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# Millions, Billions, & Trillions

by

The winning nonfiction team returns with a larger-than-life math book that is sure to fascinate young readers. Huge numbers are hard to comprehend. This book explains quantities in terms children can understand. For example, one million dollars could buy two full pizzas a day for more than sixty-eight years.

## Get A Copy

Library Binding, 32 pages

Published
January 1st 2013
by Holiday House

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## Community Reviews

Showing 1-30

Reminds me of David Schwartz books How Much is a Million? and On Beyond a Million, an amazing math Journey.

Recommended.

Read this one to my grandson, 2nd grader, and he loved it.

For example:

There are about one million granules of sugar in 1/4 cup.

The heads on ten thousand people together have about one billion hairs.

With a billion dollars, at five dollars a sundae, you could buy one thousand sundaes every day for more than five hundred years.

One trillion popped kernels of popcorn would fill two billion bags of popcorn -- enough for about si ...more

2. 2nd grade-4th grade

3. This book introduces the concepts of bigger numbers to children. Putting these big numbers into simpler terms, Alder takes notions such as a billion and parallels it to how many grains of sugar is in 1/4th cup. Another example would be when he uses the notion of 1 million dollars and says that this amount of money could buy 2 full pizzas everyday for the next 68 years.

4. I think this book could be beneficial when learning about big numbers for children because the ...more

This book explains what a million looks like and a billion and also a trillion. All of these are big numbers and this book explains what it looks like. They use different examples throughout the book to provide the knowledge of what it looks like.

Like or not:

I liked this book. I think this is a fun book and it can show children in a fun way what math is and what it looks like to have such big numbers

Classroom:

I would love to have posters from this book in my classroom! This would als ...more

Very easy to understand concept on millions, billions, and trillions. A must-have.

(Primary) Millions, Billions, and Trillions by David A. Alder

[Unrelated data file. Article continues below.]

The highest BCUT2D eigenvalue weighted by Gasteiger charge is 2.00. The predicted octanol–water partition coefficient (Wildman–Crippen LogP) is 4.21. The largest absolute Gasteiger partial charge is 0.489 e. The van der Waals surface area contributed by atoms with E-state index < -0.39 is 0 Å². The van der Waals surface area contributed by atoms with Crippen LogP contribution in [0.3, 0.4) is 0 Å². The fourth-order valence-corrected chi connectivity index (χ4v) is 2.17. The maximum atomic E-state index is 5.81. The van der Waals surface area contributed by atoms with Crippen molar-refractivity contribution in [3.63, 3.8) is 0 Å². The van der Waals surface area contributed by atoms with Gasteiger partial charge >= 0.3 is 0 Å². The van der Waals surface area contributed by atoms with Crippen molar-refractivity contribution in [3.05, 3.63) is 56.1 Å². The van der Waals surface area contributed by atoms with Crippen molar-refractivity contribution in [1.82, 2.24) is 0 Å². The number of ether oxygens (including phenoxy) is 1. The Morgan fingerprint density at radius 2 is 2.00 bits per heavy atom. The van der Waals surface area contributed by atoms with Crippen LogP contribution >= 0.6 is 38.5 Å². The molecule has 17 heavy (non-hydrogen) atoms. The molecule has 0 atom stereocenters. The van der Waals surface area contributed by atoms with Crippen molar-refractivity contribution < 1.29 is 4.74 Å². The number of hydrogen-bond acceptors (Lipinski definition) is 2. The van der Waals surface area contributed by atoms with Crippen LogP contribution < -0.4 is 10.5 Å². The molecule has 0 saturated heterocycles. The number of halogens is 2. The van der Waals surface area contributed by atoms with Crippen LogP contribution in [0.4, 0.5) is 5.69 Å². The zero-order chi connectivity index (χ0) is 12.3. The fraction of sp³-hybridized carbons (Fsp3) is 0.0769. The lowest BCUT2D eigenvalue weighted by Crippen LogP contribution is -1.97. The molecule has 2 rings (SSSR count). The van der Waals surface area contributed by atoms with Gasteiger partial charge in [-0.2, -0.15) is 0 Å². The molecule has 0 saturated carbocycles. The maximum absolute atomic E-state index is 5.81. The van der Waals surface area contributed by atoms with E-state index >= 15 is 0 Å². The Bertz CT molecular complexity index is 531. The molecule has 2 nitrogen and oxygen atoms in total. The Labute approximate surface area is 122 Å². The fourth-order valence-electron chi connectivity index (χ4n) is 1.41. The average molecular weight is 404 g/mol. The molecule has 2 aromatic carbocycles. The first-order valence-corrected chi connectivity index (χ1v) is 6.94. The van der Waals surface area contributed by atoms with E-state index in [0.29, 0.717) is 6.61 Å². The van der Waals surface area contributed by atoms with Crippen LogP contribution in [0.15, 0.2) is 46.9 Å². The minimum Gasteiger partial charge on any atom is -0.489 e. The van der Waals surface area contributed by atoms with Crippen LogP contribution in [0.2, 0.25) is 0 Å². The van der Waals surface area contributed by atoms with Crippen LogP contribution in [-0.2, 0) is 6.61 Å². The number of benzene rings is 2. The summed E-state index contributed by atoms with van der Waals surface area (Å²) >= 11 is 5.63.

Twin Text: How Many Jellybeans by Andrea Menotti Copyright 2012

Rationale: I selected this book because it shows the journey of two kids who learn about large numbers through counting jellybeans. Emma and Aiden start out by requesting small amounts of jellybean and eventually get to numbers like one million! Sometimes, such big numbers can seem abstract to younger students, because they never face them in their daily life. This book als ...more

This is a really fun book to read aloud with children. I loved how the book put into context what each of these numbers really mean, so that when we talk about a million, billion, trillion (or even higher), we truly get a concept of what that stands for. The examples are tangibl ...more

Apr 05, 2016
Michelle Moore
added it

Core Curricular Tie: Math and Social Studies

How Could Be Used:

This would be a perfect book to introduce place value. It has visuals and helps kids understand how big these numbers really are. It also talks about in which ways these big numbers are used. It would be good for social studies because it talks about how important it is to understand these big numbers for population and what politicians are talking about when talking about government spending.

Rationale:

Visuals are so important in math ...more

How Could Be Used:

This would be a perfect book to introduce place value. It has visuals and helps kids understand how big these numbers really are. It also talks about in which ways these big numbers are used. It would be good for social studies because it talks about how important it is to understand these big numbers for population and what politicians are talking about when talking about government spending.

Rationale:

Visuals are so important in math ...more

This was a really cool math book that relates the readers to their everyday lives'. It's simplistic and the kids would be able to read this book well, even if they don't enjoy the subject of math.

This would definitely make a couple of appearances in my classroom and even more in my lessons. It's good to know how to relay the material i ...more

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Adler was born in New York City, New York. He graduated from Queens College in 1968 with a bachelor's degree in economics and education. For the next nine years, he worked as a mathematics teacher for the New York City Board of Education, while taking classes towards a master's degree in marketing, a degree he was awarded by New York University in 1971. In that same year, a question from his then-
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